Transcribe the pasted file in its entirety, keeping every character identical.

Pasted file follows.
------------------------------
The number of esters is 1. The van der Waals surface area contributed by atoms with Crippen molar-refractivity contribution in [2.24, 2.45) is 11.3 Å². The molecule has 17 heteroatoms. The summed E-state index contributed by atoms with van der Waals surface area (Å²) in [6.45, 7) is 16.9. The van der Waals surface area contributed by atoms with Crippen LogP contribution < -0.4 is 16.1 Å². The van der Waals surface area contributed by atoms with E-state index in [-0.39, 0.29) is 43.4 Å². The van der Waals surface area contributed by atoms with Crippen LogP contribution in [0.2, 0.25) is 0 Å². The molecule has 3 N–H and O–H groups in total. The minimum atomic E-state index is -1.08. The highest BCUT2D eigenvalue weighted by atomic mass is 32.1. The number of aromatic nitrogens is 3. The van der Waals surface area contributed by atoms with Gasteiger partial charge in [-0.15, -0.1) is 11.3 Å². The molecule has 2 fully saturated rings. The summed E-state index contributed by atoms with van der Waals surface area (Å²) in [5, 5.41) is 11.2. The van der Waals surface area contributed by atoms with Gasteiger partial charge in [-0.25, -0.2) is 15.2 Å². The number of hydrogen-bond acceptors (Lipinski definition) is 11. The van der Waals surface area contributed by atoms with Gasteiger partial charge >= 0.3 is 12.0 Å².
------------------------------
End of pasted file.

The number of esters is 1. The van der Waals surface area contributed by atoms with Crippen molar-refractivity contribution in [2.24, 2.45) is 11.3 Å². The molecule has 17 heteroatoms. The summed E-state index contributed by atoms with van der Waals surface area (Å²) in [6.45, 7) is 16.9. The van der Waals surface area contributed by atoms with Crippen LogP contribution < -0.4 is 16.1 Å². The van der Waals surface area contributed by atoms with E-state index in [-0.39, 0.29) is 43.4 Å². The van der Waals surface area contributed by atoms with Crippen LogP contribution in [0.2, 0.25) is 0 Å². The molecule has 3 N–H and O–H groups in total. The minimum atomic E-state index is -1.08. The highest BCUT2D eigenvalue weighted by atomic mass is 32.1. The number of aromatic nitrogens is 3. The van der Waals surface area contributed by atoms with Gasteiger partial charge in [-0.15, -0.1) is 11.3 Å². The molecule has 2 fully saturated rings. The summed E-state index contributed by atoms with van der Waals surface area (Å²) in [5, 5.41) is 11.2. The van der Waals surface area contributed by atoms with Gasteiger partial charge in [-0.25, -0.2) is 15.2 Å². The number of hydrogen-bond acceptors (Lipinski definition) is 11. The van der Waals surface area contributed by atoms with Gasteiger partial charge >= 0.3 is 12.0 Å².